"His laugh was more like a scream. Unique, a sound I will yearn to hear for the rest of my life," she said. Tim Pratt died Wednesday morning after being hit by a car while helping a lost trucker. Whether at work or in the community, Pratt lived to help others.
He was honored in 2015 by the Marathon Dance for all his years of support. His children and granddaughter presenting him with a plaque. "Happy to be here and make sure everybody gets home safe." The deep-voiced Pratt is heard saying to the enthusiastic young dancers. Time and again, people talk about a man who was there for his family, his community and the public. "How lucky we are to have known a man who was so dedicated to helping others," said New York State Police Superintendent George Beach. "Tim Pratt reminds us, his life and death, about all that is good and noble in the profession to protect and serve," said Bishop Emeritus Howard Hubbard, who assisted in the service. At the end of the nearly two hour ceremony, with police officers from across the country standing at attention, Trooper Pratt was carried to the hearse and his children were helped to their father's troop car for the ride to the cemetery. Sarah Pratt reminding them all, "And he is inside each of you in my family and his family, and will always be."
A trooper from the New Lebanon barracks helped a Columbia County man retrieve and bury his dog after it was killed on State Route 22, State Police said Monday. A 92-year-old Austerlitz man called troopers about 6 p.m. Oct. 4 to say his golden retriever had wandered away from his home and been struck by a car. Trooper Louis E. Godfroy IV (pictured on the left with State Police Superintendent Joseph D'Amico) returned the dog's body to the man's home and realized the owner would not able to properly bury his dog. The next day, when Godfroy was off duty, he returned to the River Road home and buried the man's beloved dog. According to the State Police, "Godfroy helped a member of our community with compassion, courtesy and professionalism by taking the initiative to help the elderly couple with the loss of their family pet."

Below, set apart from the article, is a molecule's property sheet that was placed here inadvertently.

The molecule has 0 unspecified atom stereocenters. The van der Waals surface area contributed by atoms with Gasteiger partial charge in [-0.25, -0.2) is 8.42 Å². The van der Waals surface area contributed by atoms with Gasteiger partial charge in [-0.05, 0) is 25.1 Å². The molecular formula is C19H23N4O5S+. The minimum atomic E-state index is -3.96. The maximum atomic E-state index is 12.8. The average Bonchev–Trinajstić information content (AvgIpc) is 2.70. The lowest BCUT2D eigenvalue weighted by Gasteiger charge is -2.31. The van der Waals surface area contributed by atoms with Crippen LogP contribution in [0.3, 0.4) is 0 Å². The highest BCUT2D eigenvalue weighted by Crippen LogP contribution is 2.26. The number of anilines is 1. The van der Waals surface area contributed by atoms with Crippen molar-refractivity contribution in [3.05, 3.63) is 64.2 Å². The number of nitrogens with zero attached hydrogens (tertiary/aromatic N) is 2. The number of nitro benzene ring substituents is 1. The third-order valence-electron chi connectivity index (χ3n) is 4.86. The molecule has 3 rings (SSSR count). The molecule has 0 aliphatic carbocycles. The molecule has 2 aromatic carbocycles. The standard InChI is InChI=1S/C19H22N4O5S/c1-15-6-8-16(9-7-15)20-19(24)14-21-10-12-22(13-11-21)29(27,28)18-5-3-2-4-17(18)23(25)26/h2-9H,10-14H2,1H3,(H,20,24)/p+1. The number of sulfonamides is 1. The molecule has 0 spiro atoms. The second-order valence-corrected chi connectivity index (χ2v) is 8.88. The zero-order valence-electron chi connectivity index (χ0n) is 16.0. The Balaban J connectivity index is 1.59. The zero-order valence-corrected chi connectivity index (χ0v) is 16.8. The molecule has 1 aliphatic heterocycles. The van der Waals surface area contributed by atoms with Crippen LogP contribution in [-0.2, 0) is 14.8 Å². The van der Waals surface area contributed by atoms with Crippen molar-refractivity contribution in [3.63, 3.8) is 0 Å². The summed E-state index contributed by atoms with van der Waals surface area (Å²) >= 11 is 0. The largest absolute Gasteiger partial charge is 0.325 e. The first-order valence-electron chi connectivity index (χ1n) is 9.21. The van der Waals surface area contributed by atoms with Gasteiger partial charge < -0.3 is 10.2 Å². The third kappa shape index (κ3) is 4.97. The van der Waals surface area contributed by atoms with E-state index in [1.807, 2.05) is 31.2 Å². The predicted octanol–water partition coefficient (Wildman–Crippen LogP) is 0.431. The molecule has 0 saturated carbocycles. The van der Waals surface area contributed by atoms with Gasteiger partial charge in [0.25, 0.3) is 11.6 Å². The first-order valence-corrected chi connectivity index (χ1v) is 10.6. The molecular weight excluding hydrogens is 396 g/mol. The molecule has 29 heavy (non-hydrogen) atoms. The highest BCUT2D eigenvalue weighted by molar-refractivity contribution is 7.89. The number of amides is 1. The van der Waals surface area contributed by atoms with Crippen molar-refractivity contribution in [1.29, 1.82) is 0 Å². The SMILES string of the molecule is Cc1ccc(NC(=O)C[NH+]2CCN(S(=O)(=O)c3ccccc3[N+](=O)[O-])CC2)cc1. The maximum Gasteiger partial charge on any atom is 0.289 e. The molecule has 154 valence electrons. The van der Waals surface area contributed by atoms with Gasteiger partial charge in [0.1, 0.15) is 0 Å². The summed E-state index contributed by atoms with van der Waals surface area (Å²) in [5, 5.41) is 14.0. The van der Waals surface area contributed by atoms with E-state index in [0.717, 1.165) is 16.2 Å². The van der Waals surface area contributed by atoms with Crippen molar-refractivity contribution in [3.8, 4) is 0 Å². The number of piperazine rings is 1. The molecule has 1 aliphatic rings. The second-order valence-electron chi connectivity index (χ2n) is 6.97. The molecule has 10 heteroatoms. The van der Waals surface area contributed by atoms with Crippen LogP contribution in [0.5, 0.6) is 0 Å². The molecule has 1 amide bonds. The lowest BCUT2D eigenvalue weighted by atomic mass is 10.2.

"Your gift will further my education and allow me to follow in the footsteps of family members before me. My grandfather, Captain Joe F. Dixon (retired), served Florida Highway Patrol for 39 years and my dad, Major Jeffrey S. Dixon, has been on the patrol for the past 25 years. My family has been in FHP for several decades and someday I hope to join the ranks of the patrol and pursue a career in law enforcement.